Q1 – You each have more than 20 years’ global rail experience - what is it that makes you so passionate about the industry?
Claire Booth Jones: I love the complexity and challenge of rail projects, and all the different technical and social drivers that come into play; the need to be operationally efficient, safe, accessible, sustainable and of course, enjoyable for customers. Stations are real community hubs and centres in so many cities around the world.
While working in Hong Kong on some of the Lantau and airport railway stations, and with City Rail Link NZ for many years, I developed a passion for underground rail. There is all the complexity of surface rail, with the additional challenges that come with large numbers of people moving below ground.
Katharina Gerstmann: What I love is the dynamism and size of the industry. Rail employs over 100,000 people in more than 170 different companies across Australia and New Zealand. It is an industry that contributes billions of dollars to the Australasian economy, and that keeps things moving and connected.
Q2 - How does the New Zealand and Australian rail environment compare to that of Europe and Asia?
Claire: Obvious differences are in the number of people using the systems and the sophistication of existing infrastructure. New Zealand rail has suffered from under-investment for a long time, and people are not in the habit of turning to rail to travel.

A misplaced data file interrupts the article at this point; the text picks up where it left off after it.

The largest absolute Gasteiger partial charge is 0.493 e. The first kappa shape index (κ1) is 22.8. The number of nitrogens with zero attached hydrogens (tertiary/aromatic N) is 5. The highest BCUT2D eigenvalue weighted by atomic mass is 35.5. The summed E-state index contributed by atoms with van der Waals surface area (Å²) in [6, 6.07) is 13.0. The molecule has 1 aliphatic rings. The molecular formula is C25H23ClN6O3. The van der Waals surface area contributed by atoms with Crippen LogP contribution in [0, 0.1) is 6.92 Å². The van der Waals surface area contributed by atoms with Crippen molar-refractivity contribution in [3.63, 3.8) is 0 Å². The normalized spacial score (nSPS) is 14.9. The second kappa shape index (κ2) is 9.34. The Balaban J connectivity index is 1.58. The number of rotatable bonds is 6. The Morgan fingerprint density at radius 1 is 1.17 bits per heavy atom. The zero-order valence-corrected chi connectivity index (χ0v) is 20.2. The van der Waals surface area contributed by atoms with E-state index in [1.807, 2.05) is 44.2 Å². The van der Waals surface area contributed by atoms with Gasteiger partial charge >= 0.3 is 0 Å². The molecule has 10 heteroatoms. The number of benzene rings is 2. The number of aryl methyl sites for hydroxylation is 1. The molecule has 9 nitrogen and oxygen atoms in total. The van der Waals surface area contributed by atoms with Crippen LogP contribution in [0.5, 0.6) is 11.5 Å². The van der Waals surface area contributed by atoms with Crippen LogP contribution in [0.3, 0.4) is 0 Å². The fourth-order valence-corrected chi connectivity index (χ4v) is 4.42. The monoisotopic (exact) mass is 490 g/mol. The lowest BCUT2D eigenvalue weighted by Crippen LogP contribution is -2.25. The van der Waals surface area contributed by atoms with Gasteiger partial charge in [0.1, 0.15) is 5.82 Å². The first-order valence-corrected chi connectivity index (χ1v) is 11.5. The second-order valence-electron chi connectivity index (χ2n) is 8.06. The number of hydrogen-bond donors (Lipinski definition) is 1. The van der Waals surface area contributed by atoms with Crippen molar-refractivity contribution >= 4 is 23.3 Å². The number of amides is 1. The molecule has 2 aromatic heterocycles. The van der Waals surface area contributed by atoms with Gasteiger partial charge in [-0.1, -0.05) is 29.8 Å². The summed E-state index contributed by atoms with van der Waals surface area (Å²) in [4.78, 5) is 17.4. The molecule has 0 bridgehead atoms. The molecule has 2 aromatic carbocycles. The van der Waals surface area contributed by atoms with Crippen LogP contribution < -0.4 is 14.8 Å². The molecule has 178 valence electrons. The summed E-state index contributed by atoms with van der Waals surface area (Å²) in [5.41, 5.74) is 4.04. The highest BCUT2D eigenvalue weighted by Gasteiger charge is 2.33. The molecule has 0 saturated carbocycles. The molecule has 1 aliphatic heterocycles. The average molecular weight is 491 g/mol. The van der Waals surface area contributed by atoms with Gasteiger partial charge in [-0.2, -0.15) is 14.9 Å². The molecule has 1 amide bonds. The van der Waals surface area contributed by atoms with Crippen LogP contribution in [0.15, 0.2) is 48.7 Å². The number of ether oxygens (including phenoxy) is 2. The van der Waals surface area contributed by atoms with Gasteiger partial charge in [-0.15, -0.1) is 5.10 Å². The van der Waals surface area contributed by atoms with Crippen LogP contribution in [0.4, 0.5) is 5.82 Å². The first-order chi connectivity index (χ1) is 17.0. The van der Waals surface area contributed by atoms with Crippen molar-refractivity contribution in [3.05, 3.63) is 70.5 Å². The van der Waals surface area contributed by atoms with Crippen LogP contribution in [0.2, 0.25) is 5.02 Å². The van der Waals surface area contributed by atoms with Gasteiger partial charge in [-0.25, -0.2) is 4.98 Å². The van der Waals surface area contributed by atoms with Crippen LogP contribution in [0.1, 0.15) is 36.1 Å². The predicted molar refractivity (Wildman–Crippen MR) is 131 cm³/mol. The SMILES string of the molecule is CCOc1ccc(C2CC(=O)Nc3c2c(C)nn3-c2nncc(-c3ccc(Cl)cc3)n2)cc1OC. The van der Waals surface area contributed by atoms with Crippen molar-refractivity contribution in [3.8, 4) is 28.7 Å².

Although Auckland Transport is celebrating 100 million public transport trips in the last year, it’s still common for Aucklanders to jump in the car without a second thought. Imagine that translated to Hong Kong or London, and what it would do to the city!
Katharina: Alongside differences in scale, complexity, and population density, Europe also tends to have greater acceptance and civic pride in public transport systems.
Take the new Gotthard-Base-Tunnel; a 57km rail tunnel connecting Switzerland and Italy with a highspeed line. Not only is it the longest railway and deepest traffic tunnel in the world, but the railway line can be used by freight traffic at night and highspeed trains at 250kph during the day.
A memorable moment working on the project was when Swiss people voted for a tax increase in 2007 to help fund it. Their attitude and support towards rail transport is second-to-none in the world, something others can learn from.
Pictured: Claire Booth Jones, Beca Technical Director – Transport Infrastructure
Q3 – What is multi-modal transport all about, and why is effective integration so important?
Claire: From origin to destination, not all journeys can be made using one mode of transport. Passengers only have limited patience with the disruption of changing modes – so it has to be made easy, frequent and convenient.
Rail forms the transport spine that carries large volumes of people and needs arterial connections via bicycles, buses, and scooters to reach beyond the bounds of walking distance from a station. Stations themselves ideally need to be spread out so they have a reasonable catchment area, and so trains are not stopping too often.
If you don’t live within walking, cycling (or scooting) distance of a station, you need to connect by another transport means, such as ride sharing, so let’s plan for that to be seamless.
Katharina: Rail transport, though vital, is only one contributor to the effective running of businesses, industries and communities.